year = "2019",
month = "4",
doi = "10.1111/avsc.12423",
language = "English",
volume = "22",
pages = "189--199",
journal = "Applied Vegetation Science",
issn = "1402-2001",
publisher = "Wiley",
number = "2",

}

TY - JOUR

T1 - Prediction of soil pH patterns in nature areas on a national scale

AU - Wamelink, G.W.W.

AU - Walvoort, Dennis J.J.

AU - Sanders, Marlies E.

AU - Meeuwsen, Henk A.M.

AU - Wegman, Ruut M.A.

AU - Pouwels, Rogier

AU - Knotters, Martin

PY - 2019/4

Y1 - 2019/4

N2 - Question: To assess the acidification process, nationwide information about soil pH on a site level is called for. Measurements of soil pH may be used, however there are not sufficient measurements available to map soil pH nationwide on site level. Instead we developed a soil pH map based on vegetation data. Location: Natural terrestrial areas in The Netherlands. Methods: 271,693 vegetation plots were used to estimate average soil pH per plot with indicator values, based on field measurements, of plant species. By spatial interpolation average pH values between the plots, with the soil type, groundwater table and vegetation management type as ancillary explanatory variables we created a soil pH map. The map covers all terrestrial nature areas (all areas that are not built up areas, agricultural areas and infrastructural areas) in the Netherlands with a map resolution of 25 × 25 m2 raster cells. Results: The predicted pH of the map varied between 3.0 and 8.6 with standard errors between 0.13 and 0.93. Most of the standard errors range from 0.4 to 0.55, with an average just below 0.5 pH unit. Cross-validation shows that for 33% the difference between observed and predicted is between −0.1 and 0.1 pH-unit and for 83% the difference is between −0.5 and 0.5 pH-unit. Validation shows that the pH map is unbiased (mean error is almost zero), accurate (root mean squared error is 0.64) and nicely captures spatial patterns (r = 0.77). We applied the pH map to assess the impact of acidification on the abiotic quality of nature areas in the Netherlands. Conclusions: The model fit in the predicted soil pH is in good resulting in a low standard error and a high correlation. The measures taken to prevent acidic deposition causing further acidifying of nature areas can be considered as successful.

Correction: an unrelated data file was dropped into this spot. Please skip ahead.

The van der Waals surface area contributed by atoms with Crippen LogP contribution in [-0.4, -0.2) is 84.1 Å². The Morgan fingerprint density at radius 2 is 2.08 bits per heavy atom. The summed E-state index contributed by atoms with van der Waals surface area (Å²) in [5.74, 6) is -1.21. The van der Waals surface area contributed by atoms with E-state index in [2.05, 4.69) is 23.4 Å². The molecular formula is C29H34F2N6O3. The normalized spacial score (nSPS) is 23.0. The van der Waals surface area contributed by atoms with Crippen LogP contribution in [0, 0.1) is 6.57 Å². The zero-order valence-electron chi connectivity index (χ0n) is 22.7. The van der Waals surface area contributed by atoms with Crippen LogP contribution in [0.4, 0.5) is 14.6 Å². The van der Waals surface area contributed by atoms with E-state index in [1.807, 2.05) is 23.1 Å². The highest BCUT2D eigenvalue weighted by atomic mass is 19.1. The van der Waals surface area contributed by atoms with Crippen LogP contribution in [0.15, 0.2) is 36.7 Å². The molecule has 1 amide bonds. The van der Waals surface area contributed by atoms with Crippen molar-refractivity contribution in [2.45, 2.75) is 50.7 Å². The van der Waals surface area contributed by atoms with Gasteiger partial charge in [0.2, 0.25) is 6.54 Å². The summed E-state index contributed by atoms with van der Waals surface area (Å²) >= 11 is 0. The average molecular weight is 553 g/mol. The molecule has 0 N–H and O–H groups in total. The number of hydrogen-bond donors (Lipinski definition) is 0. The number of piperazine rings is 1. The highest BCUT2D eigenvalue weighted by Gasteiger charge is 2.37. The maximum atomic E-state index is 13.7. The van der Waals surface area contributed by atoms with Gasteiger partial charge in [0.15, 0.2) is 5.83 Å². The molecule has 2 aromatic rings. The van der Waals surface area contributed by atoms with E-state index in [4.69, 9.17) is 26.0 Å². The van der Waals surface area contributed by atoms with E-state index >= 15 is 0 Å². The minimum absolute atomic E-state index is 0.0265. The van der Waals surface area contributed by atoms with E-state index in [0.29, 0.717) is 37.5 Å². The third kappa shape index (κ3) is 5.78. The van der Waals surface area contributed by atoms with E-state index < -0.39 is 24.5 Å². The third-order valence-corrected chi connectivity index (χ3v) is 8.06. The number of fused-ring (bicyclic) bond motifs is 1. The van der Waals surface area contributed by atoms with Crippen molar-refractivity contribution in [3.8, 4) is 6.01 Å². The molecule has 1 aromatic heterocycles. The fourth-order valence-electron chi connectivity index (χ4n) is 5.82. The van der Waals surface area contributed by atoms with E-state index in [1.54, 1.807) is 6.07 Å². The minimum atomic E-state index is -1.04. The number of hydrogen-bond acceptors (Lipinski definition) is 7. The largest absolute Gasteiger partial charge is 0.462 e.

AB - Question: To assess the acidification process, nationwide information about soil pH on a site level is called for. Measurements of soil pH may be used, however there are not sufficient measurements available to map soil pH nationwide on site level. Instead we developed a soil pH map based on vegetation data. Location: Natural terrestrial areas in The Netherlands. Methods: 271,693 vegetation plots were used to estimate average soil pH per plot with indicator values, based on field measurements, of plant species. By spatial interpolation average pH values between the plots, with the soil type, groundwater table and vegetation management type as ancillary explanatory variables we created a soil pH map. The map covers all terrestrial nature areas (all areas that are not built up areas, agricultural areas and infrastructural areas) in the Netherlands with a map resolution of 25 × 25 m2 raster cells. Results: The predicted pH of the map varied between 3.0 and 8.6 with standard errors between 0.13 and 0.93. Most of the standard errors range from 0.4 to 0.55, with an average just below 0.5 pH unit. Cross-validation shows that for 33% the difference between observed and predicted is between −0.1 and 0.1 pH-unit and for 83% the difference is between −0.5 and 0.5 pH-unit. Validation shows that the pH map is unbiased (mean error is almost zero), accurate (root mean squared error is 0.64) and nicely captures spatial patterns (r = 0.77). We applied the pH map to assess the impact of acidification on the abiotic quality of nature areas in the Netherlands. Conclusions: The model fit in the predicted soil pH is in good resulting in a low standard error and a high correlation. The measures taken to prevent acidic deposition causing further acidifying of nature areas can be considered as successful.

KW - acidity

KW - kriging

KW - pH

KW - relevé

KW - soil type

KW - vegetation

U2 - 10.1111/avsc.12423

DO - 10.1111/avsc.12423

M3 - Article

VL - 22

SP - 189

EP - 199

JO - Applied Vegetation Science

JF - Applied Vegetation Science

SN - 1402-2001

IS - 2

ER -